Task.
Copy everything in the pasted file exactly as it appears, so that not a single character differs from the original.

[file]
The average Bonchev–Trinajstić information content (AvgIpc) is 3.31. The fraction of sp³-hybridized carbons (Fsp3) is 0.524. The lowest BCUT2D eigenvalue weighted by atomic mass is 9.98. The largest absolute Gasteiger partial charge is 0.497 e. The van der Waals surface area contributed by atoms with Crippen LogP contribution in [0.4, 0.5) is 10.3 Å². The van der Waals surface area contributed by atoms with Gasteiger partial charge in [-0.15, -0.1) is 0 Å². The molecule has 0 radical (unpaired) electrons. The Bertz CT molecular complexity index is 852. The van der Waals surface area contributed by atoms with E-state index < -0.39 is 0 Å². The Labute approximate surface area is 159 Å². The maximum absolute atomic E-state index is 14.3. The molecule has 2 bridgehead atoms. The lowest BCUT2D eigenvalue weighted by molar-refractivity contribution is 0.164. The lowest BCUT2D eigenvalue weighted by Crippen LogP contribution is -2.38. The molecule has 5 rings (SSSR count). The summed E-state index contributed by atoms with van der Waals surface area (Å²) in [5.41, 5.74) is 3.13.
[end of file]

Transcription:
The average Bonchev–Trinajstić information content (AvgIpc) is 3.31. The fraction of sp³-hybridized carbons (Fsp3) is 0.524. The lowest BCUT2D eigenvalue weighted by atomic mass is 9.98. The largest absolute Gasteiger partial charge is 0.497 e. The van der Waals surface area contributed by atoms with Crippen LogP contribution in [0.4, 0.5) is 10.3 Å². The van der Waals surface area contributed by atoms with Gasteiger partial charge in [-0.15, -0.1) is 0 Å². The molecule has 0 radical (unpaired) electrons. The Bertz CT molecular complexity index is 852. The van der Waals surface area contributed by atoms with E-state index < -0.39 is 0 Å². The Labute approximate surface area is 159 Å². The maximum absolute atomic E-state index is 14.3. The molecule has 2 bridgehead atoms. The lowest BCUT2D eigenvalue weighted by molar-refractivity contribution is 0.164. The lowest BCUT2D eigenvalue weighted by Crippen LogP contribution is -2.38. The molecule has 5 rings (SSSR count). The summed E-state index contributed by atoms with van der Waals surface area (Å²) in [5.41, 5.74) is 3.13.